Instruction addressed to
Captain Sir John Franklin, K.C.H., Her Majesty's Ship "Erebus,"
dated 5th May 1845,
By the Commissioners for executing the office of Lord High Admiral of the United Kingdom of Great Britain and Ireland. 
1. Her Majesty's Government having deemed it expedient that further attempt should be made for the accomplishment of  a north-west passage by sea from the Atlantic to the Pacific Ocean, of which passage  small portion only remains to be completed, we have thought proper to appoint you to the command of the expedition to be fitted out for that service, consisting of Her Majesty's Ships "Erebus," under your command, taking with you Her Majesty's ship "Terror," her Captain (Crozier), having been placed by us under your orders, taking also with you the "Barretto Junior" transport, which has been directed to be put at your disposal for the purpose of carrying out portions of your provisions, clothing and other stores.
 
2. On putting to sea, you are to proceed, in the first place, by such a route as from the wind and weather, you may deem to be the most suitable for despatch, to Davis' Strait, taking the transport with you to such a distance up the Strait as you may be able to proceed without impedimant from ice, being careful not to risk the vessel by allowing her to beset in the ice, or exposed to any violent contact with it; you will then avail yourself of the earliest opportunity of clearing the transport of the provisions and stores with which she is charged for the use of the expedition, and you are then to send her back to England, giving to the agent or master such directions for his guidance as may appear to you most proper, and reporting by that opportunity your proceedings to our secretary, for our information.
 
3. You will then proceed in the execution of your orders into Baffin's Bay, and get as soon as possible to the western side of the Strait, provided it should appear to you that the ice cheifly prevails on the eastern side, or near the middle; but as no specific directions can be given, owning to the position of the ice varying from year to year, you will, of course, be guided by your own observations as to the course most eligible to be taken, in order to ensure a speedy arrival in the Sound above mentioned.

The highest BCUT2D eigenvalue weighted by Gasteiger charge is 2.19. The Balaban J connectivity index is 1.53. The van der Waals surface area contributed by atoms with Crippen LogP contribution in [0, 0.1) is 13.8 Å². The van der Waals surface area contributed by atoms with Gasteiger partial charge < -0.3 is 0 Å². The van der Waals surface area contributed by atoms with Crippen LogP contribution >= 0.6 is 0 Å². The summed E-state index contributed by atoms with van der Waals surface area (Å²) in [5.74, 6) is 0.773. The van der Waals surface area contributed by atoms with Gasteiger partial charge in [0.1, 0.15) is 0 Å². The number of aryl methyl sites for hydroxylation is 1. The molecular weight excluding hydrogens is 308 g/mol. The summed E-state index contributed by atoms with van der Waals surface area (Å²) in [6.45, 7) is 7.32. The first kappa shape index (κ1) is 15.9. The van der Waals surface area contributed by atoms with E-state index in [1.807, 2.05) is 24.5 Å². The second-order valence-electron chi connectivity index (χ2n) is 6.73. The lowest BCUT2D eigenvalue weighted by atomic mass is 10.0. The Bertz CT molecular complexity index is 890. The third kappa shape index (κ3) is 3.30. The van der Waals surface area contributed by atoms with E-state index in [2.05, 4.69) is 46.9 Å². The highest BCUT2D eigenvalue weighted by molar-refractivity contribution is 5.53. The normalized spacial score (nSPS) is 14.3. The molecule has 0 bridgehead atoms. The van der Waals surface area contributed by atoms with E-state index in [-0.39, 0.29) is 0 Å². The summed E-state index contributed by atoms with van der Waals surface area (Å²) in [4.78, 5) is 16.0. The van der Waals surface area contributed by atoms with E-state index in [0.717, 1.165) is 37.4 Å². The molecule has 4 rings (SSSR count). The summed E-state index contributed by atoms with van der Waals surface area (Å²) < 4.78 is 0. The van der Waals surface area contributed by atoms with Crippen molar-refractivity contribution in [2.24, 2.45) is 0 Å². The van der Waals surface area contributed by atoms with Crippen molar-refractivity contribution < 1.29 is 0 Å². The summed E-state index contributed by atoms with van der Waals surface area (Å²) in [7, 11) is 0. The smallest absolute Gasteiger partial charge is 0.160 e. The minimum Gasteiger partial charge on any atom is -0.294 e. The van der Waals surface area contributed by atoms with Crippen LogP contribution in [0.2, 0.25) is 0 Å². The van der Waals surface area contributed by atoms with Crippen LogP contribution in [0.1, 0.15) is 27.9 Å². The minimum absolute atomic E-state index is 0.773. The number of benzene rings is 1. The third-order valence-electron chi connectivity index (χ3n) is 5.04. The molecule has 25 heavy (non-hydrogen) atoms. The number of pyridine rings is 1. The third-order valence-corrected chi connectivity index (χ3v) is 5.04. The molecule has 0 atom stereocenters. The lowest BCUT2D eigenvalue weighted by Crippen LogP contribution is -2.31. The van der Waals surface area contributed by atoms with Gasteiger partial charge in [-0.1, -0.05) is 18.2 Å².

4. As, however, we have thought fit to cause each ship to be fitted with a small steam-engine and a propeller, to be used only in pushing the ships through channels between masses of ice, when the wind is adverse, or in a calm, we tust the difficulty usually found in such cases will be much obviated, but as the supply of fuel to be taken in the ships is necessarily small you will use it only in cases of difficulty.
 
5. Lancaster Sound, and its continuation through Barrow's Strait, having  been four time navigated without any impediment by Sir Edward Parry, and since frequently by whaling ships, will probably be found without any obstacles from ice or islands; and Sir Edward Parry having also proceeded from the latter in a straight course to Melville Island, and returned without experiencing any, or very little, difficulty, it is hoped that the remaning portion of the passage, about 900 miles, to the Bhering's Strait may also be found equally free from obstruction; and in proceeding to the westward, therefore, you will not stop to examine any openings either to the northward or southward in that Strait, but continue to push to the westward without loss of time, in the latitude of about 74 1/4 degrees, till you have reached the logitude of that portion of the land on which Cape Walker is situated, or about 98 degrees west. From that point we desire that every effort be used to endeavour to penetrate to the southward and the westward in a course as direct towards Bhering's Strait as the position and extent of the ice, or the existence of land, at present unknown, may admit.
 
6. We direct you to this particular part of the Polar Sea as affording the best prospect of accomplishing the passage to the Pacific, in consequence of the unusual magnitude and apparently fixed state of the barrier of ice observed by the "Hecla" and the "Griper," in the year 1820, off Cape Dundas, the south-western extremity of Melville Island; and we, therfore, consider that loss of time would be incurred in renewing the attempt in that direction; but should your progress in the direction before ordered be arrested by ice of a permanent appearance, and that when passing the mouth of the Strait, between Devon and Cornwallis Islands, you had obsereved that it was open and clear of ice; we desire that you will duly consider, with reference to the time already consumed, as well as to the symptoms of a late or early close of the season, whether that channel might not offer a more practicable outlet from the Archipelago, and a more ready access to the open sea, where there would be neither islands nor banks to arrest and fix the floating masses of ice; and if you should have determined to winter in that neighbourhood, it will be a matter of your mature deliberation whether in the ensuing season you would proceed by the above-mentioned Strait, or wheter you would persevere to the south-westward, according to the former directions.